I hear lots of people in our industry ask the same question about ad technology sales: What challenges do you face getting your clients to understand your offering? As I was thinking through an intelligent response, I realized the answer sounded too familiar to my gripes with politics. Let me explain
I'm writing on Tuesday morning, Oct. 30, from my home office in Westchester County, New York, only a few blocks from Long Island Sound. I surveyed the town in my Jeep Wrangler and saw downed trees and loose power lines everywhere.
In the world of startups, the term "mafia" has come to positively describe a group of people who have built a successful company and then continued to work together to create a new wave of startups. As Sarah Lacy, founder and editor-in-chief of PandoDaily, the Silicon Valley-based publisher, recently put it: "In the case of the strongest and most enduring mafias, the sum of these distributed but connected ventures - influenced by heavy lessons from a shared past - wind up being larger than the original company that spawned it all."
There is a Tom Fishburne cartoon from 2008 called "Poser Marketing." It depicts a can of soda, brand unrecognizable, anthropomorphized with arms, legs and a face. There are three hipster-looking youngsters sitting in the corner. "Fine," declares Soda Can Guy, "You win! I give up trying to interrupt you with TV ads you stubbornly refuse to watch. You can be my Myspace friend or watch my YouTube videos instead." The hipsters are unmoved; only one of them bothers to offer a reply: "Whatever, loser."
Today I would like to introduce you to Jack Smith, our chief product officer at Simulmedia. He'll tell us about the conference he thinks is so important: The Strata Conference + Hadoop World, which show how the role of technology, science and big data will forever alter the makeup of marketing organizations.
The medium is still maturing. There currently is a lack of proven brand case studies, and as a result there are more direct-response advertisers driving CPC or CPA ad models than there are CPM-driven brand advertisers. The ad formats are still in flux, and the growth rate for consumer use is so steep that standard metrics for success are almost obsolete by the time they are published.
I love maritime history. I love how ships and the sea so heavily influenced the world around us. And they still do. Maritime nonfiction satisfies my craving for a time when men were really men -- not softies like most men today, with their smartphones, tablet computers, paper cuts, cushy chairs, cubicles, facial lotions and pedicures. My latest haunting read was "Island of the Lost: Shipwrecked at the Edge of the World," by Joan Druett. It's a gripping story, and it underscores important lessons in leadership for today as well.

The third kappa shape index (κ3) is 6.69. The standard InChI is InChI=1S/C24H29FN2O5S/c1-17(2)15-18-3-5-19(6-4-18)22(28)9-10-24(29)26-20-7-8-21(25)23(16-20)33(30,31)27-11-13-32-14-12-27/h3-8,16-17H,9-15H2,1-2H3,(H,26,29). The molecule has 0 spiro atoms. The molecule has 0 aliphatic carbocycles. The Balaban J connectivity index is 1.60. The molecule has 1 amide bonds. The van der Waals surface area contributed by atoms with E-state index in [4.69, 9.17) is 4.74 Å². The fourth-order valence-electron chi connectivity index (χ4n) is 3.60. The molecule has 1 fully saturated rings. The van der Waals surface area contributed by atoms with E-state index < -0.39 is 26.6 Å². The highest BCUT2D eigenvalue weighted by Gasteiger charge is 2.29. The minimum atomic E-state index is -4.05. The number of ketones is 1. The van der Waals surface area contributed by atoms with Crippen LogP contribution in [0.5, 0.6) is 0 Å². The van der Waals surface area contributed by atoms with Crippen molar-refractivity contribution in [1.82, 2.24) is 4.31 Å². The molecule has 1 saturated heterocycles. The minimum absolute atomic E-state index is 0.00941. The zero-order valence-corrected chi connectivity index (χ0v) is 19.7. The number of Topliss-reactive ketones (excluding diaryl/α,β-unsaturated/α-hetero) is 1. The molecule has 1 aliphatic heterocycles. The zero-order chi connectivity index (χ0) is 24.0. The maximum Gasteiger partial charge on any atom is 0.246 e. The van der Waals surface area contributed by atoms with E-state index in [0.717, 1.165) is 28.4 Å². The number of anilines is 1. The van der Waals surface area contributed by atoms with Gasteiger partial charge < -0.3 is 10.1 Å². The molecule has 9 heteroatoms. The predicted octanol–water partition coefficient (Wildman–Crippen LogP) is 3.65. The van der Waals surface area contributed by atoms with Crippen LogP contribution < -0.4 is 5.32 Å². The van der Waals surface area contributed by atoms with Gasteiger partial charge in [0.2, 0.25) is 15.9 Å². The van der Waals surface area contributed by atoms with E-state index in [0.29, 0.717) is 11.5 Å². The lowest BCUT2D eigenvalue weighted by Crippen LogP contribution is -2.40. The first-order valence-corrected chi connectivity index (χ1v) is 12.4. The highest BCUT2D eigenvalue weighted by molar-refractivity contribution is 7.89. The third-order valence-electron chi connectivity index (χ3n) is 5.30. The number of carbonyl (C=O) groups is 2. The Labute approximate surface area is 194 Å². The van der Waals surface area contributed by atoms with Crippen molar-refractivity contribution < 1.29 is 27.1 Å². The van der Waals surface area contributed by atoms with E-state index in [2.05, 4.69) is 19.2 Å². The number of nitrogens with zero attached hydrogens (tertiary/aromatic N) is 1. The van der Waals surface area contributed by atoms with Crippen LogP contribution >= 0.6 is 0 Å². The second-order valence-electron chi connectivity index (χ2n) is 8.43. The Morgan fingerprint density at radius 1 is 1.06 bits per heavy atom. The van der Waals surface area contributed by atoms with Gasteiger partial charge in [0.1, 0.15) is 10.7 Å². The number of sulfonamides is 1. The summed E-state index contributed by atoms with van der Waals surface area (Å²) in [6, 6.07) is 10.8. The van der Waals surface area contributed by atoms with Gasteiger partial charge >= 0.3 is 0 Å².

While at MEC, the global media agency, I ran the media business for retailer L.L. Bean. One of the most effective parts of our campaigns were the "retargeted" ad banners that we would serve to people who had previously been to the retailer's web site. This was similar to sending more catalogs to frequent buyers -- a technique that L.L. Bean had mastered. Back then, though, the scale of retargeting was limited -- you could only target those people who had been to your site. The process was also limited by the number of banners that could be created. It ...
Thirty-seven years ago, my mother started teaching cooking classes in our kitchen. Thirty-five years ago, she formed what has become the Natural Gourmet Institute for Health and Culinary Arts; I sit on its advisory board. Last month, one of the graduates started a Facebook group for alumni. Within a week, more than 1,000 people had joined. This, of course, is a dream scenario, notwithstanding the fact that it took 37 years to create the overnight success. It is the best possible intersection of brand and social media: where people engage with you not because you are offering a special deal, ...
Late last week, Twitter CEO Dick Costolo discussed the company's growing role not just in how people consume traditional media's entertainment and news, but how they interact and share their experiences and opinions surrounding it. A number of commentators have advanced the themes touched on in the interview, suggesting that Twitter is fast becoming the de facto leader in the race to be television's "second screen" -- a companion role that many hardware, software and Web services companies are currently chasing.